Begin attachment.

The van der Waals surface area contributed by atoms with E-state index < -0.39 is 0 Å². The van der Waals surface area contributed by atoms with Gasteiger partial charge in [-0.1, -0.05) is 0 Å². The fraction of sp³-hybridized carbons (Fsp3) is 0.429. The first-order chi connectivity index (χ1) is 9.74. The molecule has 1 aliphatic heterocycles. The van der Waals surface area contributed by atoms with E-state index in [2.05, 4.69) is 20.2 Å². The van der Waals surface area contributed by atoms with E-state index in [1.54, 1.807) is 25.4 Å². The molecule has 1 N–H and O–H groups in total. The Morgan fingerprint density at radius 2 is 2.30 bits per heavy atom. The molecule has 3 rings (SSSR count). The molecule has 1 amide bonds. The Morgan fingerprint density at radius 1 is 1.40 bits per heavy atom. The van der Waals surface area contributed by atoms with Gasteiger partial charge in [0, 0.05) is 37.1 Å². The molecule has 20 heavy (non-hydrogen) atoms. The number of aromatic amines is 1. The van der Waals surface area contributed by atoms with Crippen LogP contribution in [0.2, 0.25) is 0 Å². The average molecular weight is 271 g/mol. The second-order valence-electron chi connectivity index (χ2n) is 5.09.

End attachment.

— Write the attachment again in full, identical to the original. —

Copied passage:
The van der Waals surface area contributed by atoms with E-state index < -0.39 is 0 Å². The van der Waals surface area contributed by atoms with Gasteiger partial charge in [-0.1, -0.05) is 0 Å². The fraction of sp³-hybridized carbons (Fsp3) is 0.429. The first-order chi connectivity index (χ1) is 9.74. The molecule has 1 aliphatic heterocycles. The van der Waals surface area contributed by atoms with E-state index in [2.05, 4.69) is 20.2 Å². The van der Waals surface area contributed by atoms with E-state index in [1.54, 1.807) is 25.4 Å². The molecule has 1 N–H and O–H groups in total. The Morgan fingerprint density at radius 2 is 2.30 bits per heavy atom. The molecule has 3 rings (SSSR count). The molecule has 1 amide bonds. The Morgan fingerprint density at radius 1 is 1.40 bits per heavy atom. The van der Waals surface area contributed by atoms with Gasteiger partial charge in [0, 0.05) is 37.1 Å². The molecule has 20 heavy (non-hydrogen) atoms. The number of aromatic amines is 1. The van der Waals surface area contributed by atoms with Crippen LogP contribution in [0.2, 0.25) is 0 Å². The average molecular weight is 271 g/mol. The second-order valence-electron chi connectivity index (χ2n) is 5.09.